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Chrysler & Mercedes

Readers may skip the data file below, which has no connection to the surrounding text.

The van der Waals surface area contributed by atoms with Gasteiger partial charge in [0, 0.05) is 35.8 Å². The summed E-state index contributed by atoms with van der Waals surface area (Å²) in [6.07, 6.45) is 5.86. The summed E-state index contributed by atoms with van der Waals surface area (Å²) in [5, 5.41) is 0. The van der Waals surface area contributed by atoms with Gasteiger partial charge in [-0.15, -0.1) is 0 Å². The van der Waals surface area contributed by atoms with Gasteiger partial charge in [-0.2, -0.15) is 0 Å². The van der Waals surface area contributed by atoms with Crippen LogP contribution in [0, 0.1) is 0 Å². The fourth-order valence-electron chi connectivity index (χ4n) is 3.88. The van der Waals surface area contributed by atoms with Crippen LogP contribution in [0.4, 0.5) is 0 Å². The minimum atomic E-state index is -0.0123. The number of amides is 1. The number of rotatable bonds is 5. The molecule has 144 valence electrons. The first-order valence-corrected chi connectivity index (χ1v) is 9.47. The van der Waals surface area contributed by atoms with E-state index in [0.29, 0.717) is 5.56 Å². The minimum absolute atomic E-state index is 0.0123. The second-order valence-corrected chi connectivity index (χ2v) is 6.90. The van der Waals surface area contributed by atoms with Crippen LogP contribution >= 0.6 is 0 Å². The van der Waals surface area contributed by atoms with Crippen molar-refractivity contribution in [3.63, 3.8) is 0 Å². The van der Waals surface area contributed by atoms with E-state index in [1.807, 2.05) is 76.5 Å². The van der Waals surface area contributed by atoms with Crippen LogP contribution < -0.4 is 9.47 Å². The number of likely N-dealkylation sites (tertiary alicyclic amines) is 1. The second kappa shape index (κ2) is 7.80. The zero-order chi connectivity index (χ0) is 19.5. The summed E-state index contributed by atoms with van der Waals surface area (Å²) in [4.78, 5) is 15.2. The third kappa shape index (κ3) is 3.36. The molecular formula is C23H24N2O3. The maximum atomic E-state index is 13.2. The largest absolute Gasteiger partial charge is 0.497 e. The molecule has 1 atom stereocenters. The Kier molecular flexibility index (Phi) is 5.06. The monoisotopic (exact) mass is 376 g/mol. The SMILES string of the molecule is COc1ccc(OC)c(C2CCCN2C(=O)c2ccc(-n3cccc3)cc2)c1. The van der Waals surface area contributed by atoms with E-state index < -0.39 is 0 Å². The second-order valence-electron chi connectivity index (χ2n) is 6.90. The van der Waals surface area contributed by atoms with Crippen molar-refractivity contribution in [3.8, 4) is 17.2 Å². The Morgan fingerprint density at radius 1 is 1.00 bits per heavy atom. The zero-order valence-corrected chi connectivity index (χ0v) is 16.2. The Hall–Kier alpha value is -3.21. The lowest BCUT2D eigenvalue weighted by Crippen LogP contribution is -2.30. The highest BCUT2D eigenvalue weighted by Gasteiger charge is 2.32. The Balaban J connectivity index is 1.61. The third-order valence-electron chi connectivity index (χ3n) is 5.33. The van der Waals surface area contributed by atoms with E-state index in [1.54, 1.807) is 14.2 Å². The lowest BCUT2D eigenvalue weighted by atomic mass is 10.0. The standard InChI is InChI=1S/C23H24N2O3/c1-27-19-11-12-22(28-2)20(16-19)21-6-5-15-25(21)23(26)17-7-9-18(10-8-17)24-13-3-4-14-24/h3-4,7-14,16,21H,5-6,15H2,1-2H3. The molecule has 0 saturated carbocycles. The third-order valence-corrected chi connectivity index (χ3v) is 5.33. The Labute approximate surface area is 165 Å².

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Tuesday, September 27, 2005 Chrysler, Mercedes to team up more Incoming DCX chief Zetsche says partnership is crucial to boost luxury profits, bolster U.S. brand. By Christine Tierney and Brett Clanton / The Detroit News Todd McInturf / The Detroit News Dieter Zetsche believes Mercedes and Chrysler can benefit from sharing costs. "We have to spend less. We have to do more," he said. AUBURN HILLS -- Dieter Zetsche dismissed speculation that Mercedes would be better off without Chrysler and said DaimlerChrysler AG's German and U.S. auto divisions will work together more closely in the future. Zetsche, former head of the Chrysler Group and now head of the Mercedes Car Group, said both carmakers would benefit from sharing costs and technology in the face of rising competition. "There's no doubt that the speed and sustainability of bringing Mercedes back to very good profitability can only be increased by being able to work with Chrysler, versus on a stand-alone basis," he told The Detroit News in an interview. Zetsche, who turned around Chrysler before taking over Mercedes on Sept. 1, was back in town this week for a high-level review of the Chrysler Group's new vehicles. As part of an offensive dubbed internally "Full Throttle," Chrysler will roll out at least 10 models next year, including some small and mid-sized sport utility vehicles. The smallest of Detroit's automakers, Chrysler returned solidly to profit last year after introducing nine models, including the popular Chrysler 300 sedan. It has maintained its momentum with the launch this year of the Dodge Charger sedan, the Jeep Commander SUV and other models. "Now we want to take it to the next level," Zetsche said. In July, the company appointed him to succeed Juergen Schrempp, who engineered the 1998 merger of Daimler-Benz with the Chrysler Corp. Relations between the U.S. and German divisions were strained at times, especially when Chrysler was losing money. But the relationship has changed now that the shoe is on the other foot and Mercedes is the company's problem child. From Chrysler's standpoint, "as far as the psychology is concerned, it seems to me that many employees at Chrysler feel that one of them, a Chrysler guy, is taking the helm," Zetsche said. So there's "a good balance" now, he said. But Chrysler's recovery hasn't quashed recurring speculation that investors would benefit from a sale of the U.S. automaker. Analyst John Buckland at Daiwa Institute of Research estimates DaimlerChrysler's stock could gain as much as 50 percent from such a move. Zetsche doesn't see that as the way to restore Mercedes' profitability and once-sterling reputation. In the past three years, its reliability ratings have tumbled, according to J.D. Power and Associates -- and the carmaker's results have suffered. In the first half of this year, the Mercedes Car Group has lost more than $1 billion, partly reflecting big restructuring costs at its Smart minicar brand. The U.S. Securities and Exchange Commission is investigating allegations that Mercedes managers bribed foreign officials. In addition, DaimlerChrysler has concluded its own investigation into allegations of wrongdoing, including kickbacks, in the sales operation. Asked how Mercedes could have taken such a wrong turn, Zetsche said: "Some people couldn't imagine that there could be problems at Mercedes. They were in denial before the problems became full-blown." Part of the trouble was that favorable exchange rates had buoyed Mercedes' earnings, masking the impact of a widening productivity gap with its global rivals. Now, "we have to spend less. We have to do more," he said. He wants to apply lessons learned from Chrysler's turnaround experience, such as setting a few clear targets. In addition, he wants to bring to Mercedes some low-cost, lean manufacturing methods that Japanese automakers pioneered and Chrysler was quick to embrace. To cut costs, he also intends to step up cooperation between the two divisions. For instance, the company decided two months ago to combine the advanced engineering for vehicle electronics. Like his predecessors, Zetsche draws the line at parts-sharing that might damage either brand. But some intangible factors, such as pride, that had limited cooperation are now receding. "Pressure from the outside and the fact that both sides face significant challenges (have) overcome" some of those barriers, he said. "Whatever we can do to help each other is good for all of us." With rivals stepping up development of fuel-efficient areas, Chrysler and Mercedes will save big sums by cooperating in the development of fuel-efficient engines and components. "It's not that we got a wake-up call with Katrina," Zetsche said, referring to the hurricane's impact on gas prices. "This has been a top priority for about two years." Chrysler stands to benefit from Mercedes' expertise in building fuel-efficient diesel and gas engines in Europe, where gas costs more than twice as much as it does in the United States. DaimlerChrysler has teamed with General Motors Corp. and BMW to develop hybrid components, and DaimlerChrysler expects to launch a hybrid SUV in late 2007 or early 2008. But Zetsche stressed the need to press ahead with other fuel-saving alternatives, such as diesel power, which is more fuel-efficient in long-distance, highway driving. Next year, Mercedes expects to decide whether it will introduce the quirky Smart two-seater, the Fortwo, to the U.S. market. Signaling that the company is seriously weighing the possibility, Zetsche said the successor to the Fortwo will be built to meet U.S. safety and other specifications. Zetsche is spending the bulk of his time boring into Mercedes' operations, including Smart, but he and Schrempp are also preparing for the transition at the end of the year. "I couldn't ask for a smoother or more relaxed transition," he said. As head of Mercedes and DaimlerChrysler in 2006, Zetsche will have his hands full. But he expects to return often to the United States, where two of his children are pursuing their studies. "A good portion of our business is located in the United States. It's not just Chrysler but Freightliner and Mercedes-Benz's U.S. activities," said Zetsche, who also headed Freightliner in the early 1990s. You can reach Christine Tierney at (313) 222-1463 or